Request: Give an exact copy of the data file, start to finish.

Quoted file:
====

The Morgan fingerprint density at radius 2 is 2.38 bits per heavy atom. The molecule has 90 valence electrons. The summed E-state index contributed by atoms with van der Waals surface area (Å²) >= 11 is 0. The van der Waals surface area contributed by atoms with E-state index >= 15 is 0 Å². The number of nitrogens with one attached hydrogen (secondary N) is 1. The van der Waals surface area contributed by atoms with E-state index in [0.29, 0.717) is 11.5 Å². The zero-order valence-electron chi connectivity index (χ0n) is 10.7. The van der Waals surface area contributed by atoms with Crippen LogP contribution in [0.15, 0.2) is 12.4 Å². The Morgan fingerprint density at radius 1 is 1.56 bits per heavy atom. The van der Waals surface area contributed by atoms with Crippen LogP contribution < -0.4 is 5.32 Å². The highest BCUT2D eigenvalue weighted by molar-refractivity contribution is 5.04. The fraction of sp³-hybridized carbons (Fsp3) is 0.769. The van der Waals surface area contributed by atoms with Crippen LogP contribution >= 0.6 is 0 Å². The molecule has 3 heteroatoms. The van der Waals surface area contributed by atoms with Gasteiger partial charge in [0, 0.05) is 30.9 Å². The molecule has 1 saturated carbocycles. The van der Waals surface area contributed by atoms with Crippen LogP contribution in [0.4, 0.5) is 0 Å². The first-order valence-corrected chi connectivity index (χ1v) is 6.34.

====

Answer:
The Morgan fingerprint density at radius 2 is 2.38 bits per heavy atom. The molecule has 90 valence electrons. The summed E-state index contributed by atoms with van der Waals surface area (Å²) >= 11 is 0. The van der Waals surface area contributed by atoms with E-state index >= 15 is 0 Å². The number of nitrogens with one attached hydrogen (secondary N) is 1. The van der Waals surface area contributed by atoms with E-state index in [0.29, 0.717) is 11.5 Å². The zero-order valence-electron chi connectivity index (χ0n) is 10.7. The van der Waals surface area contributed by atoms with Crippen LogP contribution in [0.15, 0.2) is 12.4 Å². The Morgan fingerprint density at radius 1 is 1.56 bits per heavy atom. The van der Waals surface area contributed by atoms with Crippen LogP contribution < -0.4 is 5.32 Å². The highest BCUT2D eigenvalue weighted by molar-refractivity contribution is 5.04. The fraction of sp³-hybridized carbons (Fsp3) is 0.769. The van der Waals surface area contributed by atoms with Crippen LogP contribution >= 0.6 is 0 Å². The molecule has 3 heteroatoms. The van der Waals surface area contributed by atoms with Gasteiger partial charge in [0, 0.05) is 30.9 Å². The molecule has 1 saturated carbocycles. The van der Waals surface area contributed by atoms with Crippen LogP contribution in [0.4, 0.5) is 0 Å². The first-order valence-corrected chi connectivity index (χ1v) is 6.34.